What do consumers really think of ultra-processed foods?14 Jul 2023
Most UK consumers are unable to accurately identify ultra-processed foods, believing them to be less processed than they actually are. Many are “shocked” and “worried” when they find out the truth – before rationalising their choices, according to a new survey.
Developed by Brazilian researchers, the NOVA system classifies food by the degree of its processing. The categories range from unprocessed or minimally processed products (such as dried pulses, flour); processed culinary ingredients that tend to be used in small quantities (like cooking oil, vinegar, sugar); to processed (e.g., salted meat, cheese); to ultra-processed.
Ultra-processed products include soft drinks, confectionery, packaged breads, reconstituted meat such as hot dogs, instant soups, and industrially pre-prepared ready meals – and they make up an increasingly significant part of a typical western diet. Fifty-one percent of the average UK diet is made up of ultra-processed products, according to one peer-reviewed study.
The NOVA system has slowly gained traction with policymakers around the world and is increasingly featured across consumer-facing media – but much confusion exists, according to the Institute of Grocery Distribution (IGD). UK-based IGD is a non-profit association whose members include producers, manufacturers, distributers, retailers, trade associations, and government bodies.
It therefore carried out research to determine consumer perceptions of this classification, which it describes as “a new concept [that] has emerged which challenges our understanding of a healthy diet”.
IGD conducted four face-to-face focus groups with people from a range of socio-economic backgrounds and life-stages in London and Leeds, UK, and surveying a nationally representative sample of 997 adults, publishing the results in a report, entitled Ultra-processed foods: a consumer perspective.
Lack of understanding
It found that processing was not front of mind when consumers are making food choices, with less than one in 10 respondents (9%) saying the “amount of processing” was important when shopping, compared to price (70%), taste (58%) and quality (also 58%). However, nearly one in three (27%) said they used processing to determine whether a food or drink is healthy.
Nevertheless, while two in five consumers claimed to understand the term ultra-processed, this understanding was at odds with the official NOVA classification, IGD noted, and many were unable to accurately identify most ultra-processed foods.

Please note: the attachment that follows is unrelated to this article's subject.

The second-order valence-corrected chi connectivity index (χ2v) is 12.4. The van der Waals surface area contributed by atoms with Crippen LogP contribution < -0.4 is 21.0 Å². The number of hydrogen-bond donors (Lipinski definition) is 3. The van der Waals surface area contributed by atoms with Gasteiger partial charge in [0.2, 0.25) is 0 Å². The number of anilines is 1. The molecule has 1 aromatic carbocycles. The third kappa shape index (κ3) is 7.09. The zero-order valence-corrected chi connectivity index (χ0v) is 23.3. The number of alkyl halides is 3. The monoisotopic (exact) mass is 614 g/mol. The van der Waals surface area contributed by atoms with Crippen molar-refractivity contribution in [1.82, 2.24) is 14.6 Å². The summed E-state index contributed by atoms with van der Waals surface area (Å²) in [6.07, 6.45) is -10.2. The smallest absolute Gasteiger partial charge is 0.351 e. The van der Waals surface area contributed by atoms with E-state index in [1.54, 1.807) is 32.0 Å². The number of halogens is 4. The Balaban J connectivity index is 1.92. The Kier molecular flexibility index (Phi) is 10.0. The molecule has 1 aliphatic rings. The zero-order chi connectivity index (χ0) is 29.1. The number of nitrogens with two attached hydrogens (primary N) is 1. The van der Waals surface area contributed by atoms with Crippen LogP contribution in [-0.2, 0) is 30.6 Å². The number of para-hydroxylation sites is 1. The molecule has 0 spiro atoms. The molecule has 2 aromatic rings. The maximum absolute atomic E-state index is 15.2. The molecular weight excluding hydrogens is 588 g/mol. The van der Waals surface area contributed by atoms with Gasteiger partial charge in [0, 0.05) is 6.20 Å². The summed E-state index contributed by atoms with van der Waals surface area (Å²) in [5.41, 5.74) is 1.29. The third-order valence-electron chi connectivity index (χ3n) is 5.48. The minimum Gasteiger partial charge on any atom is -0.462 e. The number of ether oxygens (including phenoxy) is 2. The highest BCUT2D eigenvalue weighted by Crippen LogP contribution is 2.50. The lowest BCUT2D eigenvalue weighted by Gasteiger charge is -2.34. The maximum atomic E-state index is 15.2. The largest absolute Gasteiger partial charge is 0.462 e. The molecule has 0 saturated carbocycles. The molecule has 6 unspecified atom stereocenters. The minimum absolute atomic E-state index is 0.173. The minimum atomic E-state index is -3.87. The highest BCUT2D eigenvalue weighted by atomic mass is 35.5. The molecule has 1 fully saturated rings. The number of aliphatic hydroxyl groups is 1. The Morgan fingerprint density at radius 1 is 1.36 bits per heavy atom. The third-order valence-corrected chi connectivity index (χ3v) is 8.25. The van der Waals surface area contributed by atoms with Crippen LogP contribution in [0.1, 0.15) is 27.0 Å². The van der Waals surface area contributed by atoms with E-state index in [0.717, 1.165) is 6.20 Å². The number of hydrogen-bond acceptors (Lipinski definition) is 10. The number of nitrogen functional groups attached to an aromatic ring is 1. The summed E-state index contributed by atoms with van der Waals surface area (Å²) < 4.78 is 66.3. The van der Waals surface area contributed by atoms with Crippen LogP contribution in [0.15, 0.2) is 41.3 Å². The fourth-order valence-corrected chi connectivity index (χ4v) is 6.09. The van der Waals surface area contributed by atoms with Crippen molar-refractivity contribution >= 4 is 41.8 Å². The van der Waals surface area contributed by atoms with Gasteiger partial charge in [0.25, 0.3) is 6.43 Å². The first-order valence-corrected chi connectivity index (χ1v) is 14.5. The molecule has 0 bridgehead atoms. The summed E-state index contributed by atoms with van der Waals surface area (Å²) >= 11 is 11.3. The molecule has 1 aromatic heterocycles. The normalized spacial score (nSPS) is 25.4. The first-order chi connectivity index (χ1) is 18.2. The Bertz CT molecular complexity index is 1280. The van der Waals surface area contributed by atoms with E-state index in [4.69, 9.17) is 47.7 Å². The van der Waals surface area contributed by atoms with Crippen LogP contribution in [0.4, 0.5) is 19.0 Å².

The researchers showed consumers pictures of real food and drink products and asked them to classify them as either unprocessed or minimally processed; processed culinary ingredient; processed; and ultra-processed.
Out of nine total ultra-processed products – including packaged biscuits, margarine, packaged pizza, packaged bread, soda, and a plant-based drinking milk – consumers classified only the can of soda as ultra-processed. This means that many consumers underestimate the amount of ultra-processed foods they eat.
Consumer reactions: After the shock comes questioning and rationalising
Learning about which foods are ultra-processed evoked strong emotions and was confusing for consumers, IGD noted. When shown the correct NOVA classification, one 55-year-old woman said: “I used to be stressed about how processed bacon is, now do we have to be worried about bread too?" while a 43-year-old woman said: “It’s shocking, it’s so shocking.”
However, IGD noted three separate stages of reaction when people find out which products are ultra-processed. Consumers were initially surprised and distressed – parents were more likely to feel guilty – however many subsequently questioned its validity as it contradicted their current metric to assess the ‘healthiness’ of food. Many then tried to rationalise the information in the context of their own lifestyles.
“We are expected to use fresh and cook from scratch, but when you’re working when do you have time? No one realistically has time for that,” said one 35-year-old woman. “What are we meant to do?”
Consumers see value in an ultra-processed label
The overwhelming majority (82%) of consumers said they like the idea of a label on foods classified as ultra-processed. However, IGD warned that the usefulness of such a label would need to be considered in a real-life context.
“There is a risk that a label for ultra-processed foods could create greater confusion, particularly in the case of products which fall into the ultra-processed category but are also considered healthy using existing nutrition labelling,” reads the report.
“Therefore, without a better understanding of the trade-offs consumers would make, it is not clear that a label would support a shift to healthier and more sustainable diets.”
Based on the findings of the research, IGD made a number of recommendations. It called on food industry stakeholders to continue to monitor the evidence on the role of food processing and its impact on health, and to consider carefully how healthy eating guidance are communicated to consumers, recognising their challenges in understanding the ultra-processed concept alongside dietary guidelines and the risk of causing greater confusion.
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